Russia's Putin says "yes, we trust the euro"
MOSCOW (Reuters) - President Vladimir Putin said Russia had confidence in the euro and had made the right decision to keep much of its reserves in the European currency.
"I would like to say it outright: yes, we trust the euro," Putin said, according to a Kremlin transcript of an interview with German public broadcaster ARD before a trip to Germany and the Netherlands.
Putin said Moscow and the European Union have disagreements, but that the leading euro zone countries were moving in the right direction in handling the current crisis.
"That gives us confidence that we have made the right move to keep such a considerable amount of our gold and foreign exchange reserves ... in the European currency," said Putin, who is to attend a trade fair with German Chancellor Angela Merkel.
According to most recent available data from the central bank, from January 2012, Russia kept 42.1 percent in euro, second to the 45.5 percent share held in dollars.
Prime Minister Dmitry Medvedev said two weeks ago that Russia may need to review the share of euros it holds due to the euro zone's handing of a bailout in Cyprus.
Putin reiterated criticism of Europe's handling of the Cyprus bailout and the idea of imposing a levy on bank deposits, saying: "Forfeiture of investors' funds ... undermines credibility of the banking system of the entire euro zone."
"Did we create that offshore zone?" Putin said of Cyprus. "No, the European Union created it. Or rather, the Cyprus authorities created it and the EU authorities allowed this."
Russia's banking and corporate deposits in Cyprus amounted to around $31 billion (20 billion pounds) at the end of 2012, according to Moody's rating agency.
"THERE MUST BE ORDER"
Before the visit to Russia's two biggest European trade partners on Sunday and Monday, Putin seemed determined to send constructive signal on economic issues while rejecting foreign criticism of his records on human rights and democracy.
Putin, who signed a law last year requiring foreign-funded non-governmental organisations (NGOs) deemed involved in political activity to register as "foreign agents", will face questions over inspections of hundreds of NGOs by tax authorities and prosecutors.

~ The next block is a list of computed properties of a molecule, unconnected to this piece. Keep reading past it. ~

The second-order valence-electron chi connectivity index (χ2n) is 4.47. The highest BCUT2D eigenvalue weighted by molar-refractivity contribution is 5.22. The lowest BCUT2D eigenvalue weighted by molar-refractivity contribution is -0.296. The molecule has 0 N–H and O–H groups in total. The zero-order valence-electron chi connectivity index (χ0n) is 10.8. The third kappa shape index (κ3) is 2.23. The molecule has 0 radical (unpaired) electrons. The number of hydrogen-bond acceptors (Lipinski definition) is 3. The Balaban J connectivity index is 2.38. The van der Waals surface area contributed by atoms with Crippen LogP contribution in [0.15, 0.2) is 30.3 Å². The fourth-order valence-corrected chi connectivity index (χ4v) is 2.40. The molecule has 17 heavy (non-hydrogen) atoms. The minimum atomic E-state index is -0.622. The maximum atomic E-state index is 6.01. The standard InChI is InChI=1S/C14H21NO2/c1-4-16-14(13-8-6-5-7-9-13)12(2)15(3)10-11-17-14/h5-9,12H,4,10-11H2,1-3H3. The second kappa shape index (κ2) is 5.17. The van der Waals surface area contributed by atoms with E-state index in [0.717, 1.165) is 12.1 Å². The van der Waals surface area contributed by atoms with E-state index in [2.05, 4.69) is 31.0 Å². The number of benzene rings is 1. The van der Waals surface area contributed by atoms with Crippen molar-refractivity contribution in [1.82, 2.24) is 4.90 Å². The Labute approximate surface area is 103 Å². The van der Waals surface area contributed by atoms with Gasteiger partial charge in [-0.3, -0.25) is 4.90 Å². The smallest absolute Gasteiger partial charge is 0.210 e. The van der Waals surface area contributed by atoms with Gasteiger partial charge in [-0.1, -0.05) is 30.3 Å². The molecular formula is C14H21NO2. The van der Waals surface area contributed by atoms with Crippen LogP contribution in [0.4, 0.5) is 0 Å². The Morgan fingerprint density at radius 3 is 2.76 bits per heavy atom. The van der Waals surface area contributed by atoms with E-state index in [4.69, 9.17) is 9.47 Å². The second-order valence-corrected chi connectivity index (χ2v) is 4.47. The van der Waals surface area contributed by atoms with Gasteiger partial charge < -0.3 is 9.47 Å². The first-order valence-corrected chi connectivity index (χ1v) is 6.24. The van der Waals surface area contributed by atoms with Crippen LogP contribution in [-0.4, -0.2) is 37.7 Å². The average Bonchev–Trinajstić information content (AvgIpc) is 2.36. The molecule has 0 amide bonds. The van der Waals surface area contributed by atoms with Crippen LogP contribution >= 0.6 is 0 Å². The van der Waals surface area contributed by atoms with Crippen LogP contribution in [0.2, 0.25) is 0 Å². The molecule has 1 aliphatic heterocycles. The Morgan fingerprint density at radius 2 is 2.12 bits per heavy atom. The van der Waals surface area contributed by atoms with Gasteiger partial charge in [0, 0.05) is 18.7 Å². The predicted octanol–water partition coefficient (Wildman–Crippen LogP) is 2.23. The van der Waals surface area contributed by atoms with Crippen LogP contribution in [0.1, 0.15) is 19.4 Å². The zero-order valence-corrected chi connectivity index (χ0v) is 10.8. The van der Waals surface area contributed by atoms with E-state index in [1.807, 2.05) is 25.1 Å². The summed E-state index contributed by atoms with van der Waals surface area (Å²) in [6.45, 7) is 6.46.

Germany complained to Russia late last month about the inspections of NGOs, including two German think-tanks, and Dutch Prime Minister Mark Rutte said on Friday that he would raise the issue with Putin.
European Union foreign policy chief Catherine Ashton has called the NGO visits part of a "deeply troubling" trend she said also included legislation curtailing civil freedoms and the prosecution of activists.
"This is not an innovation in international political practice," he said of the "foreign agents" law in the ARD interview, adding 654 foreign-funded NGOs in Russia had received nearly $1 billion in a four-month period last year.
"These organisations are engaged in internal political activity. Should not our society be informed of who gets this money and for what purposes?" said Putin, who has often accused the West of trying to weaken Russia over his 13 years in power.
Putin also dismissed criticism of what Kremlin opponents say are moves to roll back democracy since he returned to the presidency last May, pointing to legislation that has enabled more political parties to register.
Defending a law critics say was designed to rein in protests, and the prosecution of some who protested on the eve of his inauguration, he said demonstrators must abide by the law.
"There must be order. Chaos must not be allowed," Putin said. "Northern Africa is a vivid example of what chaos leads to. Who needs that?"
(Editing by Douglas Busvine and Stephen Powell)
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